By painting the rooftop of the Metropolitan Museum of Art in New York in 2013, Imran highlighted the spread of violence. The blood-like splashes made of lush ornamental leaves and foliage gave a message that this world can regenerate and prosper even after all this violence around us.
‘Your way begins on the other side’ is Aisha Khalid’s six metre long tapestry hanging in Aga Khan Museum, Toronto. It’s not an ordinary tapestry designed with threads and embellishment, it’s silk and velvet adorned with millions of common pins. One side of the tapestry is gold and red with pins sticking out and the other side has images of animals and garden outlined with pin heads. Such intricacy makes you want to see what is on the other side. Aisha commented, “Sometimes, we are so engrossed in admiring the outer beauty that we almost overlook the painful struggle behind it.” The tapestry also shows a lion attacking a deer, depicting how in our society the powerful ones feed on the fears of weaker ones.
Sensitivity is thy strength
While moving through the streets of Amsterdam, she was struck by a nude women figure in posters pasted everywhere. She didn’t understand until her friend translated the Dutch written with it. It said: ‘Save energy’. Aisha felt disturbed by the idea of objectifying women’s body; ‘Covered and Uncovered’, a series of paintings, was her reaction to such ads. The artistically drawn dainty tulips, which symbolizes women, would give you a glimpse of the anguish Aisha suffered.
Aisha also responded to APS incident. ‘All is grave and dark is washed away’ was her work in which she painted flowers and washed them, and then painted them again expressing her grief for the lost ones and promising to work together to protect the little flowers.
Yes, we know that Urdu and English are not pals, but we never bothered thinking about these two languages the way Aisha did. ‘360 page book’ is her video installation, in which she herself speaks out how these languages were looked at when she was in school. Aisha narrates in the video, “I realized that English was considered superior to Urdu. And this superiority was evident in the notebooks we used. The Urdu notebooks had single lines and were printed on rougher paper; the margins were misprinted; pages were not properly cut and had to be separated with the sharper side of the ruler.” Painting each of the pages of this book was like keeping a diary for her and the task of making more than three hundred paintings was massive. While elaborating her thoughts, she said, “This is something I understood unconsciously as a child and later I could see how this hierarchy of language divides and rules our society.”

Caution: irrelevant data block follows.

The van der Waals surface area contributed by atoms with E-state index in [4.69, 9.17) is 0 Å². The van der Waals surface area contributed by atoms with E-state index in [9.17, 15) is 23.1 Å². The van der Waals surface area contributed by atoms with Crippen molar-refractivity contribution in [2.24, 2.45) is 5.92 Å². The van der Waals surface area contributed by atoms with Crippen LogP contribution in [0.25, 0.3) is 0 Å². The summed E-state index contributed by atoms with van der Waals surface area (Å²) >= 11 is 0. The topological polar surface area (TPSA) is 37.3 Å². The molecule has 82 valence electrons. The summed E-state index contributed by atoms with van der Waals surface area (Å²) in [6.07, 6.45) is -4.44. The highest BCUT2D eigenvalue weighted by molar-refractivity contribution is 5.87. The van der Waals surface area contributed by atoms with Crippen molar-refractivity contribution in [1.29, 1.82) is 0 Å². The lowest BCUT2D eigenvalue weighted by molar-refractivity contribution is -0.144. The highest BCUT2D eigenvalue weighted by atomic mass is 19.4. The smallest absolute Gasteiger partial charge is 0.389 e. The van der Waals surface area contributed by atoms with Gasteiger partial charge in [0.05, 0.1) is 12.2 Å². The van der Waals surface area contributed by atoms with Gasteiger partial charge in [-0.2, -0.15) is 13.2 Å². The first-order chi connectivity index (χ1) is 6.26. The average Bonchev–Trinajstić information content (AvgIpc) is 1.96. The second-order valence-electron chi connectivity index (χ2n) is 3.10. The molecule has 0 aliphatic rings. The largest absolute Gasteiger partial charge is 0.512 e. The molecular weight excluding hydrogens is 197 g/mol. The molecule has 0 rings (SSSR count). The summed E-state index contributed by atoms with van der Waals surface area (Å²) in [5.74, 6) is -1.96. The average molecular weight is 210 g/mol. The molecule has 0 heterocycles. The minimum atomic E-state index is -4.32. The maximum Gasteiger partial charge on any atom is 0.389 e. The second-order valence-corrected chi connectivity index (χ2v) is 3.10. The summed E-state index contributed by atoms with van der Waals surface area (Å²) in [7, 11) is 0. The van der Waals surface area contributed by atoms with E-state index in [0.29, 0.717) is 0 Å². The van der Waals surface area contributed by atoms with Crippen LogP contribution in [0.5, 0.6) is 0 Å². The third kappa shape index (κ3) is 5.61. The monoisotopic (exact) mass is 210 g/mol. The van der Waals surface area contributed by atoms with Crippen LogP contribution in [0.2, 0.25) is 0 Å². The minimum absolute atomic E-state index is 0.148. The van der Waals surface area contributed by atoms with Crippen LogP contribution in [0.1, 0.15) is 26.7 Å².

Just before his flight to New York, the incident of Boston Marathon bomb blast occurred. The headline ‘Finishing line’ remained in his mind. He thought why not express this through his installation at Metropolitan Museum in New York. He painted the rooftop of the museum with red flower imagery, and at one point just before the edge of the roof, he finished it abruptly with a sharp line, leaving rest of the area clean and peaceful. When people walked over it, they felt uneasy; it reminded them of the runners who died before they could reach the finishing line.
Do you have tons of patience and the power of passion to work like Aisha and Imran? They go extra miles to achieve what they want. Imran said working in open spaces is like sitting hunched over a pattern for several hours with a blazing sun above you. Slowly and steadily, Imran keeps painting his intricate designs with a squirrel-head brush, because he knows the end-product is rewarding in every way. Imran cheerfully added, “When people come and interact with my work and I see them reacting to it, I know all my hard work is paid off.”
“At Pump House Gallery, London, it was strenuous to tie hundreds of nylon strings 30 feet above the ground with needles hanging on the other side of each string,” Aisha recollected. Similarly, ‘Your way begins on the other side’ took four months of constant labour and millions of steel pins. “When I saw my work hanging in the museum, my senses couldn’t believe it; this feeling is my reward!” Aisha blushed while expressing her feelings.